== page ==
COACH OLIVER PURNELL: I think it's possible. Anytime you're a year older, seven, eight guys in the tournament last year and gone through exactly this, I think they're better able to handle it, better able to kind of, you know, kind of put it over on the side. We do the media stuff. We look at the brackets. We talk about the tournament, but then there's playing the game, which is a completely different compartment.

It's a big game. That's the way you got to look at it, and you got to just try to put your best foot forward for two halves. I thought last year we played really well in the first half. We didn't play nearly as well in the second half, and yet still a close game coming down the stretch. I think our guys are really motivated to put together two halves.

Q. Oliver, just wanted to ask you: Last week you did some exercise after the ACC Tournament to kind of get the team focus back together. It seems like from talking to some of these guys, maybe that worked a little bit. They seemed a lot more loose than a week ago. Are you sensing this team has kind of bonded a little bit more since last Tuesday?

COACH OLIVER PURNELL: I think we made progress as a team. Again, I didn't feel like we were where we wanted to be going into the tournament, and yet, at the same time, still a winable game, but maybe the fact that we lost a game gave us some extra time to have some meetings, to talk about some things, to have, you know, four, five practices, to work on some things, to have a defensive focus, to really understand what's important for us first and foremost, but then the last couple of days to understand what's important for Michigan and try to take those things away.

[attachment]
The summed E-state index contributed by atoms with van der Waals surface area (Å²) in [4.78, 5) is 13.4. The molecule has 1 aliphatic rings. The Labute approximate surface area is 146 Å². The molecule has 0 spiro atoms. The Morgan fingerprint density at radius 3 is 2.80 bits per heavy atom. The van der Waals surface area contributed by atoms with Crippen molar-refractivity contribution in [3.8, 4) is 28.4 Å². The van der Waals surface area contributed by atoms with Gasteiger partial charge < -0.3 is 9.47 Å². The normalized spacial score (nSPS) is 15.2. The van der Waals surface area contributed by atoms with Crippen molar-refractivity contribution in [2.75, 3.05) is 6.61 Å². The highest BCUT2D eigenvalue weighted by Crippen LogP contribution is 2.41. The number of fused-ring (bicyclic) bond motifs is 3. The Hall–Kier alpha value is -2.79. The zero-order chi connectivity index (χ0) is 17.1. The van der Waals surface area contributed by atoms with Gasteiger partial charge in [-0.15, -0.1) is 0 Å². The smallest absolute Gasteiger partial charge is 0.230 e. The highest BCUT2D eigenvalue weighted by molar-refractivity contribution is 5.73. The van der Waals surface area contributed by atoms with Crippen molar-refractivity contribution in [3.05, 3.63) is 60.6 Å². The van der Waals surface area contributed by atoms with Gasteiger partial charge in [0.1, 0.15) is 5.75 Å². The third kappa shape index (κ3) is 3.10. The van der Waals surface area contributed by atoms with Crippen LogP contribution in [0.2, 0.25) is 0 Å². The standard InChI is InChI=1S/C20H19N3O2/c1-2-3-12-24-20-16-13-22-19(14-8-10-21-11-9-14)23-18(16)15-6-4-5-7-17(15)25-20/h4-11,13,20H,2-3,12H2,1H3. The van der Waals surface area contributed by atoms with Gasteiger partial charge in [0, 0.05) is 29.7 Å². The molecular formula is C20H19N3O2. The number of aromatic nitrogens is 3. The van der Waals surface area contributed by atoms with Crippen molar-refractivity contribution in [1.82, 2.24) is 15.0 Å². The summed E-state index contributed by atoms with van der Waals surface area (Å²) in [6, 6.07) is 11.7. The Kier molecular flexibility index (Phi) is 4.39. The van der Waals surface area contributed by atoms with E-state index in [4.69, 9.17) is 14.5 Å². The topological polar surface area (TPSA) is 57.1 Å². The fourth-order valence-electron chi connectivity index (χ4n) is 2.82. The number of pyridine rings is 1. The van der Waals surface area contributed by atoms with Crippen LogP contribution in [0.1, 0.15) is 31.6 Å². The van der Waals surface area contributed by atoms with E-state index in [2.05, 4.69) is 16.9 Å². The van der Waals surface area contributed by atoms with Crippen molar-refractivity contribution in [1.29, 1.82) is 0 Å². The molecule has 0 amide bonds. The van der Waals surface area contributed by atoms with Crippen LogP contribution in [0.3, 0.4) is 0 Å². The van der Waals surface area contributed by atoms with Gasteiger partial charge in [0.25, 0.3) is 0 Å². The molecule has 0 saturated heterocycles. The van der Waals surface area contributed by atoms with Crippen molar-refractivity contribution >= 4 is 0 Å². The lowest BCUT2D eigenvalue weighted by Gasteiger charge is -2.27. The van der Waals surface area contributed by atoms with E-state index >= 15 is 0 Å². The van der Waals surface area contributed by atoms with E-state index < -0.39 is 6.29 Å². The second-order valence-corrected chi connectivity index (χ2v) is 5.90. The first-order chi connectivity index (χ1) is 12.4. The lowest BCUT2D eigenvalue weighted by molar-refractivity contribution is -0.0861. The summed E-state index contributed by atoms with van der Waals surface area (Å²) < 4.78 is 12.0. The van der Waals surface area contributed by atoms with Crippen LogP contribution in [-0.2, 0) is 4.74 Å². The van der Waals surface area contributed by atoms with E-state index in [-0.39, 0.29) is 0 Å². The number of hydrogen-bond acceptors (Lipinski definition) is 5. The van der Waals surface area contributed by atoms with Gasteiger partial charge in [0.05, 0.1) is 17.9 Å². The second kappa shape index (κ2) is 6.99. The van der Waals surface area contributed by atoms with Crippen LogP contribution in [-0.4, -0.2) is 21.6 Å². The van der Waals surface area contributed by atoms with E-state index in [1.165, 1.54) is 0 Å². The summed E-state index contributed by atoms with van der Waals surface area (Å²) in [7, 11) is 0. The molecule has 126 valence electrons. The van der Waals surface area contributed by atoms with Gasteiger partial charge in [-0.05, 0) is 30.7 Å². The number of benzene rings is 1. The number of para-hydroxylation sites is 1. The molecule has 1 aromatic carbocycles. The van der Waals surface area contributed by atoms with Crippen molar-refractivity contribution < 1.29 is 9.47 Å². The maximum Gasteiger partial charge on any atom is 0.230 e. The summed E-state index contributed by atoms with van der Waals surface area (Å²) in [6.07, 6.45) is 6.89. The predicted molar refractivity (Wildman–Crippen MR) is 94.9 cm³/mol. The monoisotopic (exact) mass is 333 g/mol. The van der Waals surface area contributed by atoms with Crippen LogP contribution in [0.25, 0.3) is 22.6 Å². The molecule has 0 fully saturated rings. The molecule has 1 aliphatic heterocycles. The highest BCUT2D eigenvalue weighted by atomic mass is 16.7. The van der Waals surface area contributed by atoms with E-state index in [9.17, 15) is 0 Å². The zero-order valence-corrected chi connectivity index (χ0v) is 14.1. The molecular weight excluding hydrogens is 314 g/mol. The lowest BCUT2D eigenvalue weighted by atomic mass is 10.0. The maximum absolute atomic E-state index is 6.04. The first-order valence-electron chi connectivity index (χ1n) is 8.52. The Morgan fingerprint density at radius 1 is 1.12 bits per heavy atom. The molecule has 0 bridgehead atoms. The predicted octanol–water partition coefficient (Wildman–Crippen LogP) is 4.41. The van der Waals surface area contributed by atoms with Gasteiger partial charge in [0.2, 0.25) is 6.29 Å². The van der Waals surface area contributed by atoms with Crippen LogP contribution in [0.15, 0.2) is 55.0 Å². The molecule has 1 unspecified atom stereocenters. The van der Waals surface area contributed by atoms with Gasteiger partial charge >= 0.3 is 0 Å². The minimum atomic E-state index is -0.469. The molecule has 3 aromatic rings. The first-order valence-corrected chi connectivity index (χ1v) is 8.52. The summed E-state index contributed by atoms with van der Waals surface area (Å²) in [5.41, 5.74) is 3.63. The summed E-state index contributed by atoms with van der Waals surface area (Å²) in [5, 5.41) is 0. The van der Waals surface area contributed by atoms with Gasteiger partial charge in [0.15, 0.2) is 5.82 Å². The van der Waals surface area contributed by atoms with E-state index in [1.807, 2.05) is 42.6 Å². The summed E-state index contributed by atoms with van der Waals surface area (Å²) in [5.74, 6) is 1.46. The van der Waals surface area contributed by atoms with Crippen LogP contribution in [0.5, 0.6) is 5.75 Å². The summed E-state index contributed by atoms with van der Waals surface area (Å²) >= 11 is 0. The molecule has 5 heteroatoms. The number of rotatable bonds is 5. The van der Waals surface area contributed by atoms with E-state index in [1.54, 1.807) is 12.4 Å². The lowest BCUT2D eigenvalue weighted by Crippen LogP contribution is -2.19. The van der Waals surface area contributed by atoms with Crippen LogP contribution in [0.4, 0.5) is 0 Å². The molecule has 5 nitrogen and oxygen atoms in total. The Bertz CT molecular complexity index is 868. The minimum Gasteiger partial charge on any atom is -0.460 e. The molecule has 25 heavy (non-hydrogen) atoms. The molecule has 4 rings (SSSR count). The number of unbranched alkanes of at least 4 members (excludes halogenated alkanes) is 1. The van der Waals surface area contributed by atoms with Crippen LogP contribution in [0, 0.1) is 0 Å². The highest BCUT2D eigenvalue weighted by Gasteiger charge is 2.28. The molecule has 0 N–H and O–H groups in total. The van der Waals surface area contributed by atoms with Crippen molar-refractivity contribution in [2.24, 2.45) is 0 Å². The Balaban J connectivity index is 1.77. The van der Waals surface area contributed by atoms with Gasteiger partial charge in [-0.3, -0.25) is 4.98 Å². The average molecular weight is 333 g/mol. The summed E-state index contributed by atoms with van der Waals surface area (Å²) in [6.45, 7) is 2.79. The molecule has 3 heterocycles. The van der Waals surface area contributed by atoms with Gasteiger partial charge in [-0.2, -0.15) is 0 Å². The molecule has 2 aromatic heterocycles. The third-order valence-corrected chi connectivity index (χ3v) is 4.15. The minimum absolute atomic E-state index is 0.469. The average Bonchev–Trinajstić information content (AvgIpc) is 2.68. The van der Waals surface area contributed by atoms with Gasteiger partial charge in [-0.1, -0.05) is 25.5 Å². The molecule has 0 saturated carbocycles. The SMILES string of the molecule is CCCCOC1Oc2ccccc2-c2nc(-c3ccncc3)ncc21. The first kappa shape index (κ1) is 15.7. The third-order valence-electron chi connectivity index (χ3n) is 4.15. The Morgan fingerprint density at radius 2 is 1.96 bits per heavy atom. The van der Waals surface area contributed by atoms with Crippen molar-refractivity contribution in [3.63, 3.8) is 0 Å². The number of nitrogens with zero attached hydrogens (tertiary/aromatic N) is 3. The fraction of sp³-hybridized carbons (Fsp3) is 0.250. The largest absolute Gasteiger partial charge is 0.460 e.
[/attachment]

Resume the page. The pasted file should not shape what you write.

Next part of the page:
I think all those things have helped us. Time will tell when we roll the balls out there tomorrow, but it could be a blessing in disguise that we've had some more time, some more meetings, some more practices, and hopefully some more focus.

Q. Coach, just want to ask you about Trevor going into an unorthodox situation defensively with him. What's the most important thing for him to succeed offensively against Michigan?

COACH OLIVER PURNELL: I think basically it's not different. It's sealing and posting inside. It's running the court. Occasionally knocking down an outside shot. Limits getting on the offensive glass. It's just bringing all that, and if they decide to double him inside, which I fully expect they will, he's got to make that good, accurate pass that leads to a basket for us. So, Trevor got to be good for us, but then he needs to make others better as well.

Q. This program was down for a long time. Now this is two years in a row in the tournament. What's the foundation? Where does this put the program now that you've gotten here two years in a row?